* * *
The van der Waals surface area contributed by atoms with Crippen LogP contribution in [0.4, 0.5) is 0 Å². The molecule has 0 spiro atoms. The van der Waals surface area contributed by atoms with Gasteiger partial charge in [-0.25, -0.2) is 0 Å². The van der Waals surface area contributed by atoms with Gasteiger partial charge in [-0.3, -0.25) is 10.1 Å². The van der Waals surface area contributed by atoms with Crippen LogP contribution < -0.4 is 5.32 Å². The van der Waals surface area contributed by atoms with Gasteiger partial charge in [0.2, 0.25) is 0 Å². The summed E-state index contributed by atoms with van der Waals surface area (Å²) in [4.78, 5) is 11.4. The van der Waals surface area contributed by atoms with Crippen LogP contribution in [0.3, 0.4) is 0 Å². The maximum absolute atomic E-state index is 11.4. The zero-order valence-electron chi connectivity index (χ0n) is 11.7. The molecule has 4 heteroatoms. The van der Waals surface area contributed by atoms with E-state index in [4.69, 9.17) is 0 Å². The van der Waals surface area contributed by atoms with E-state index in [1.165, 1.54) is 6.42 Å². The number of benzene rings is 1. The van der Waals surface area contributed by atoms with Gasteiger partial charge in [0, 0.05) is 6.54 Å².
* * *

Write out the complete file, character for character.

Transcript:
The van der Waals surface area contributed by atoms with Crippen LogP contribution in [0.4, 0.5) is 0 Å². The molecule has 0 spiro atoms. The van der Waals surface area contributed by atoms with Gasteiger partial charge in [-0.25, -0.2) is 0 Å². The van der Waals surface area contributed by atoms with Gasteiger partial charge in [-0.3, -0.25) is 10.1 Å². The van der Waals surface area contributed by atoms with Crippen LogP contribution < -0.4 is 5.32 Å². The van der Waals surface area contributed by atoms with Gasteiger partial charge in [0.2, 0.25) is 0 Å². The summed E-state index contributed by atoms with van der Waals surface area (Å²) in [4.78, 5) is 11.4. The van der Waals surface area contributed by atoms with Crippen LogP contribution in [0.3, 0.4) is 0 Å². The maximum absolute atomic E-state index is 11.4. The zero-order valence-electron chi connectivity index (χ0n) is 11.7. The molecule has 4 heteroatoms. The van der Waals surface area contributed by atoms with E-state index in [4.69, 9.17) is 0 Å². The van der Waals surface area contributed by atoms with E-state index in [1.165, 1.54) is 6.42 Å². The number of benzene rings is 1. The van der Waals surface area contributed by atoms with Gasteiger partial charge in [0, 0.05) is 6.54 Å².